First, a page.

Human Rights in a Dangerous and Divided World

Panel Discussion

at Through the Flower Art Space

November 18, 2023 2:00 pm - 4:00 pm
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Time: 2:00pm     Day: Saturday     Doors: 1:00pm     Ages: All Ages     Price: 0.00
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Human Rights in a Dangerous and Divided World

The United Nations Universal Declaration of Human Rights was adopted by the General Assembly on December 10, 1948. Drafted after the defeat of Nazi Germany, the Universal Declaration was meant to fend off future authoritarianism and illiberal populism. Currently, 193 countries have signed on to the Declaration. Countless treaties, covenants, conventions, and agreements have emerged from the general principles incorporated in the Declaration. Unfortunately, most countries that accepted the Declaration often violate the very ideals articulated in the Declaration. And we are currently seeing shifts towards authoritarianism around the world. 

Our distinguished panelists are deeply engaged as activists, legal scholars, or observers in societies and countries that are struggling to transition to democratic systems or to maintain their democracy. The panelists will share their experience of encountering seemingly difficult political and polarized situations, and address the question: Are human rights still an effective weapon against autocracy and tyranny? Where do they see hope, and what more do we need to do to protect human rights? 


Simon Romero, New York Times Correspondent for Mexico, Central America and the Caribbean. Located for many years in Albuquerque, Simon recently moved to Mexico City. He is well known for his reporting on US-Mexico border issues, immigration policy, indigenous sovereignty, and topics in climate change. In 2015 he was awarded Columbia University’s Maria Moors Cabot Prize, the oldest international award recognizing journalists who contribute to Inter-American understanding.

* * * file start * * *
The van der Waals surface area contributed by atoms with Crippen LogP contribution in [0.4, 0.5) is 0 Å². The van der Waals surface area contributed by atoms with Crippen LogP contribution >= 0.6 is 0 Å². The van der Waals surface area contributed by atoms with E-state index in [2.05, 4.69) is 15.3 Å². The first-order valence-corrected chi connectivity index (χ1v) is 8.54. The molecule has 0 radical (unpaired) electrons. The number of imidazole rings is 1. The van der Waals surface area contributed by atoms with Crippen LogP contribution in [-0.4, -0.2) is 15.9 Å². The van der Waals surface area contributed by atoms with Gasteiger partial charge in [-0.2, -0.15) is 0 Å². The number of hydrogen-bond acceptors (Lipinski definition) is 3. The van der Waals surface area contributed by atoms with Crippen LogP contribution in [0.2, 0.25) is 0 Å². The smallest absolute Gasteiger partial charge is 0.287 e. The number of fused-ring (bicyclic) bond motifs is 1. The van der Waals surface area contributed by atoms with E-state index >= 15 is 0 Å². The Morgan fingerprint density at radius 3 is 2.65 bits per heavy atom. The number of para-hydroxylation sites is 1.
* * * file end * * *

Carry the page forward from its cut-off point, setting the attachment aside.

Tarrie Burnett, Executive Director, Tomorrow’s Women. Tomorrow’s Women’s mission is to prepare a new generation of Palestinian and Israeli young women for leadership roles in their respective communities. Since 2003, the organization has brought small groups of Palestinian and Israeli women to New Mexico to dialogue and develop leadership skills. Tarrie previously worked with Lutheran Family Services Rocky Mountains, developing nationally recognized mental health and wellness, micro-financing, and sustainable farming initiatives and programs for refugee families. She currently volunteers with the New Mexico Refugee Educational Bridge Project, supporting young women from Afghanistan as they pursue secondary and higher education in the United States.

Maryam Ahranjani is the Ronald and Susan Friedman Professor of Law at the University of New Mexico School of Law. She specializes in constitutional rights, criminal law, and education law. She has taught at American University and Universidad del Istmo Facultad de Derecho in Guatemala City. Among other positions, Maryam served as a consultant for the U.S. Department of State/Guatemala and U.S. Agency for International Development/Guatemala. From 2009-2014 she was Associate Director of the Marshall-Brennan Constitutional Literacy Project, a program that trains law students to teach public high school students about constitutional rights and responsibilities. 

Michael Nutkiewicz, Independent Scholar. Trained as a historian, Michael taught at the University of Missouri-Columbia and the University of New Mexico. He served as Executive Director of the Program for Torture Victims (Los Angeles), an agency that provides medical, psychological, and legal services to victims of state-sponsored torture, as well as the manager of the refugee resettlement program at Catholic Charities of New Mexico. From 2001-2007, he was senior historian at the Survivors of the Shoah Visual History Foundation, the archive founded by Steven Spielberg to film the testimony of Holocaust survivors around the world. He recently published an annotated translation of a 1921 Yiddish memoir of an aid worker in Ukraine during the Russian Civil War.